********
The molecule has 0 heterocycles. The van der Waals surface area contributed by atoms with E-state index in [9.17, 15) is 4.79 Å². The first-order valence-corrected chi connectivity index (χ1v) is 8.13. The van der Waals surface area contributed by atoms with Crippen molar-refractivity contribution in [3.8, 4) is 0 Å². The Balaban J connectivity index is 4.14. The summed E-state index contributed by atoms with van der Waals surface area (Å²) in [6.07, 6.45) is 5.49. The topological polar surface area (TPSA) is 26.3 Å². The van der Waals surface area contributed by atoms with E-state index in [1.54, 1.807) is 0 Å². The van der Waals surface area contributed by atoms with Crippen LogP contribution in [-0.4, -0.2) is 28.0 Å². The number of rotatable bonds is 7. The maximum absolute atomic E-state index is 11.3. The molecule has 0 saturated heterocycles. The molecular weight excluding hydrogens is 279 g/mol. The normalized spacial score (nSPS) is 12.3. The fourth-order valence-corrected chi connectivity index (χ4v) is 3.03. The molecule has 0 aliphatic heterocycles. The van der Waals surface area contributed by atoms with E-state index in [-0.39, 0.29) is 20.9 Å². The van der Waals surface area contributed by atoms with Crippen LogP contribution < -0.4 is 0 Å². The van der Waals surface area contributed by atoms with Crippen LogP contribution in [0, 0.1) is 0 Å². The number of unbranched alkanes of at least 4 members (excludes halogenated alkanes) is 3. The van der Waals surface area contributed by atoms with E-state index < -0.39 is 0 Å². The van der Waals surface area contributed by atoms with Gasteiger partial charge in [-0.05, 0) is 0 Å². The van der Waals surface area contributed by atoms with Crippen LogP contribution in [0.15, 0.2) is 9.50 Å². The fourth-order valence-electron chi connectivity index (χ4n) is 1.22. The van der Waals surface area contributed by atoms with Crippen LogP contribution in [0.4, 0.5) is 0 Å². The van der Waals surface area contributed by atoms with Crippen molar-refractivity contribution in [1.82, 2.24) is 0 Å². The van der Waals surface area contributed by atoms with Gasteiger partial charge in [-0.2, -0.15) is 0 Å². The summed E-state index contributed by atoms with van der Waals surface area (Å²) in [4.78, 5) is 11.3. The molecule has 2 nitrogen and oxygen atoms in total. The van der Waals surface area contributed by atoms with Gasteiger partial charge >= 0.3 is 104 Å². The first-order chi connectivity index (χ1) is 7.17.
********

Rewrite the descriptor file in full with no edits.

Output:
The molecule has 0 heterocycles. The van der Waals surface area contributed by atoms with E-state index in [9.17, 15) is 4.79 Å². The first-order valence-corrected chi connectivity index (χ1v) is 8.13. The van der Waals surface area contributed by atoms with Crippen molar-refractivity contribution in [3.8, 4) is 0 Å². The Balaban J connectivity index is 4.14. The summed E-state index contributed by atoms with van der Waals surface area (Å²) in [6.07, 6.45) is 5.49. The topological polar surface area (TPSA) is 26.3 Å². The van der Waals surface area contributed by atoms with E-state index in [1.54, 1.807) is 0 Å². The van der Waals surface area contributed by atoms with Crippen LogP contribution in [-0.4, -0.2) is 28.0 Å². The number of rotatable bonds is 7. The maximum absolute atomic E-state index is 11.3. The molecule has 0 saturated heterocycles. The molecular weight excluding hydrogens is 279 g/mol. The normalized spacial score (nSPS) is 12.3. The fourth-order valence-corrected chi connectivity index (χ4v) is 3.03. The molecule has 0 aliphatic heterocycles. The van der Waals surface area contributed by atoms with E-state index in [-0.39, 0.29) is 20.9 Å². The van der Waals surface area contributed by atoms with Crippen LogP contribution < -0.4 is 0 Å². The van der Waals surface area contributed by atoms with Crippen LogP contribution in [0, 0.1) is 0 Å². The number of unbranched alkanes of at least 4 members (excludes halogenated alkanes) is 3. The van der Waals surface area contributed by atoms with E-state index < -0.39 is 0 Å². The van der Waals surface area contributed by atoms with Gasteiger partial charge in [-0.05, 0) is 0 Å². The van der Waals surface area contributed by atoms with Crippen LogP contribution in [0.15, 0.2) is 9.50 Å². The fourth-order valence-electron chi connectivity index (χ4n) is 1.22. The van der Waals surface area contributed by atoms with Crippen LogP contribution in [0.4, 0.5) is 0 Å². The van der Waals surface area contributed by atoms with Crippen molar-refractivity contribution in [1.82, 2.24) is 0 Å². The van der Waals surface area contributed by atoms with Gasteiger partial charge in [-0.2, -0.15) is 0 Å². The summed E-state index contributed by atoms with van der Waals surface area (Å²) in [4.78, 5) is 11.3. The molecule has 2 nitrogen and oxygen atoms in total. The van der Waals surface area contributed by atoms with Gasteiger partial charge >= 0.3 is 104 Å². The first-order chi connectivity index (χ1) is 7.17.